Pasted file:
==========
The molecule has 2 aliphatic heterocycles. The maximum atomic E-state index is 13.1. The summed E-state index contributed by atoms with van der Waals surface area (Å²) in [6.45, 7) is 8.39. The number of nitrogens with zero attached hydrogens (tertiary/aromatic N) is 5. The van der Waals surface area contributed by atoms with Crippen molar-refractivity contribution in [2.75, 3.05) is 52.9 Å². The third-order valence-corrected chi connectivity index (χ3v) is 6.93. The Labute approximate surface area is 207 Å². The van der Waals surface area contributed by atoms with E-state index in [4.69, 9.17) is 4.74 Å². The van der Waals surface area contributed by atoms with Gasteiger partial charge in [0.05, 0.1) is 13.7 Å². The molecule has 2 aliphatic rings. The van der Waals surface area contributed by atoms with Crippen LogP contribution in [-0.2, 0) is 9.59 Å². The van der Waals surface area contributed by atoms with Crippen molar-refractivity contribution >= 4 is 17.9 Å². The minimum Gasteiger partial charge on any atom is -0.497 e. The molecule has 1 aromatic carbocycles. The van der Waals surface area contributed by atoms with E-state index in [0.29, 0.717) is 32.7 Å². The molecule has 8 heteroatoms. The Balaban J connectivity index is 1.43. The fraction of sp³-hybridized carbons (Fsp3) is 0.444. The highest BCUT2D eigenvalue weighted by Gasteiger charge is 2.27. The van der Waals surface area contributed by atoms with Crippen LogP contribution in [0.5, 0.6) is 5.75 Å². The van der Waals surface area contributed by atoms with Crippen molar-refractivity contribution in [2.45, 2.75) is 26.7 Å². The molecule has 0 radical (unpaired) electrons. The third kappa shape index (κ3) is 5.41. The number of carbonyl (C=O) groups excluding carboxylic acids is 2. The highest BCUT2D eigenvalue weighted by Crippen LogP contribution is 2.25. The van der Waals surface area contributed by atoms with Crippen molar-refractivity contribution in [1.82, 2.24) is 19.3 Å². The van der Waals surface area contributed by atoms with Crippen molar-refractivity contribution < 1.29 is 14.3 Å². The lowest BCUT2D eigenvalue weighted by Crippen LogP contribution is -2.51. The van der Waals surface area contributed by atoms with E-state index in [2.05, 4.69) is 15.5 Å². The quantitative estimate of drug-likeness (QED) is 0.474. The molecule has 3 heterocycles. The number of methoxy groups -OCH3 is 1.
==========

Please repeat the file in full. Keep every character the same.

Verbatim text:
The molecule has 2 aliphatic heterocycles. The maximum atomic E-state index is 13.1. The summed E-state index contributed by atoms with van der Waals surface area (Å²) in [6.45, 7) is 8.39. The number of nitrogens with zero attached hydrogens (tertiary/aromatic N) is 5. The van der Waals surface area contributed by atoms with Crippen molar-refractivity contribution in [2.75, 3.05) is 52.9 Å². The third-order valence-corrected chi connectivity index (χ3v) is 6.93. The Labute approximate surface area is 207 Å². The van der Waals surface area contributed by atoms with E-state index in [4.69, 9.17) is 4.74 Å². The van der Waals surface area contributed by atoms with Gasteiger partial charge in [0.05, 0.1) is 13.7 Å². The molecule has 2 aliphatic rings. The van der Waals surface area contributed by atoms with Crippen LogP contribution in [-0.2, 0) is 9.59 Å². The van der Waals surface area contributed by atoms with Crippen molar-refractivity contribution >= 4 is 17.9 Å². The minimum Gasteiger partial charge on any atom is -0.497 e. The molecule has 1 aromatic carbocycles. The van der Waals surface area contributed by atoms with E-state index in [0.29, 0.717) is 32.7 Å². The molecule has 8 heteroatoms. The Balaban J connectivity index is 1.43. The fraction of sp³-hybridized carbons (Fsp3) is 0.444. The highest BCUT2D eigenvalue weighted by Gasteiger charge is 2.27. The van der Waals surface area contributed by atoms with Crippen LogP contribution in [0.5, 0.6) is 5.75 Å². The van der Waals surface area contributed by atoms with Crippen molar-refractivity contribution in [2.45, 2.75) is 26.7 Å². The molecule has 0 radical (unpaired) electrons. The third kappa shape index (κ3) is 5.41. The number of carbonyl (C=O) groups excluding carboxylic acids is 2. The highest BCUT2D eigenvalue weighted by Crippen LogP contribution is 2.25. The van der Waals surface area contributed by atoms with Crippen molar-refractivity contribution in [1.82, 2.24) is 19.3 Å². The van der Waals surface area contributed by atoms with Crippen molar-refractivity contribution < 1.29 is 14.3 Å². The lowest BCUT2D eigenvalue weighted by Crippen LogP contribution is -2.51. The van der Waals surface area contributed by atoms with E-state index in [2.05, 4.69) is 15.5 Å². The quantitative estimate of drug-likeness (QED) is 0.474. The molecule has 3 heterocycles. The number of methoxy groups -OCH3 is 1.